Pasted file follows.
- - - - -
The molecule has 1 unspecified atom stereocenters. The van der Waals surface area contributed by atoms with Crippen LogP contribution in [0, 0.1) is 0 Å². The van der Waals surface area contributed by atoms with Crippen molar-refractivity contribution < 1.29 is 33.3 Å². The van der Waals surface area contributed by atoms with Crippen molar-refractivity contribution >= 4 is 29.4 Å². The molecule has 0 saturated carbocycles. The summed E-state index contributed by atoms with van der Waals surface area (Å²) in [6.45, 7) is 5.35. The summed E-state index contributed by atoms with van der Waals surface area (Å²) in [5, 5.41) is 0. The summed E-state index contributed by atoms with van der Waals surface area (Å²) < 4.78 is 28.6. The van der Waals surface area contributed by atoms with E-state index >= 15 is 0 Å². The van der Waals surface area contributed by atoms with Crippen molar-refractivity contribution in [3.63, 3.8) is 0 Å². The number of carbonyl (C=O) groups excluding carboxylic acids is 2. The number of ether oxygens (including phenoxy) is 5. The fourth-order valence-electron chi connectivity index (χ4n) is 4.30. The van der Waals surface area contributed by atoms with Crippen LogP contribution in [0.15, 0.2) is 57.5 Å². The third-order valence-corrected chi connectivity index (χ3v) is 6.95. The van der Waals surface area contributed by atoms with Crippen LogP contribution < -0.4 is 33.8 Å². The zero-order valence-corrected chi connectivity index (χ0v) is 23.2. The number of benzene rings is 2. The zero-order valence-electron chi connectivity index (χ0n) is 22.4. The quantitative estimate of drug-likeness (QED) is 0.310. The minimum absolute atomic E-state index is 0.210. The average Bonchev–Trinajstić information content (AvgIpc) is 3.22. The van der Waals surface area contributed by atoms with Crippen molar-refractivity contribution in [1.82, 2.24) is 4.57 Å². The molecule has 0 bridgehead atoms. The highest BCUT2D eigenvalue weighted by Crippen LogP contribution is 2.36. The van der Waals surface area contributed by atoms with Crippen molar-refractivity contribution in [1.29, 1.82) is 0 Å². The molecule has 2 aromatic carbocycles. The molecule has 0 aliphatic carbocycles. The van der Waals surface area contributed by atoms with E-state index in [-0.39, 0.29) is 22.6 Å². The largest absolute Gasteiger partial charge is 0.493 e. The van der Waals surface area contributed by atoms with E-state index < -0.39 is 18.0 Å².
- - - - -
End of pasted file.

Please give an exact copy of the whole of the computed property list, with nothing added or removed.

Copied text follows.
The molecule has 1 unspecified atom stereocenters. The van der Waals surface area contributed by atoms with Crippen LogP contribution in [0, 0.1) is 0 Å². The van der Waals surface area contributed by atoms with Crippen molar-refractivity contribution < 1.29 is 33.3 Å². The van der Waals surface area contributed by atoms with Crippen molar-refractivity contribution >= 4 is 29.4 Å². The molecule has 0 saturated carbocycles. The summed E-state index contributed by atoms with van der Waals surface area (Å²) in [6.45, 7) is 5.35. The summed E-state index contributed by atoms with van der Waals surface area (Å²) in [5, 5.41) is 0. The summed E-state index contributed by atoms with van der Waals surface area (Å²) < 4.78 is 28.6. The van der Waals surface area contributed by atoms with E-state index >= 15 is 0 Å². The van der Waals surface area contributed by atoms with Crippen molar-refractivity contribution in [3.63, 3.8) is 0 Å². The number of carbonyl (C=O) groups excluding carboxylic acids is 2. The number of ether oxygens (including phenoxy) is 5. The fourth-order valence-electron chi connectivity index (χ4n) is 4.30. The van der Waals surface area contributed by atoms with Crippen LogP contribution in [0.15, 0.2) is 57.5 Å². The third-order valence-corrected chi connectivity index (χ3v) is 6.95. The van der Waals surface area contributed by atoms with Crippen LogP contribution < -0.4 is 33.8 Å². The zero-order valence-corrected chi connectivity index (χ0v) is 23.2. The number of benzene rings is 2. The zero-order valence-electron chi connectivity index (χ0n) is 22.4. The quantitative estimate of drug-likeness (QED) is 0.310. The minimum absolute atomic E-state index is 0.210. The average Bonchev–Trinajstić information content (AvgIpc) is 3.22. The van der Waals surface area contributed by atoms with Crippen molar-refractivity contribution in [1.82, 2.24) is 4.57 Å². The molecule has 0 bridgehead atoms. The highest BCUT2D eigenvalue weighted by Crippen LogP contribution is 2.36. The van der Waals surface area contributed by atoms with Crippen molar-refractivity contribution in [1.29, 1.82) is 0 Å². The molecule has 2 aromatic carbocycles. The molecule has 0 aliphatic carbocycles. The van der Waals surface area contributed by atoms with E-state index in [-0.39, 0.29) is 22.6 Å². The largest absolute Gasteiger partial charge is 0.493 e. The van der Waals surface area contributed by atoms with E-state index < -0.39 is 18.0 Å².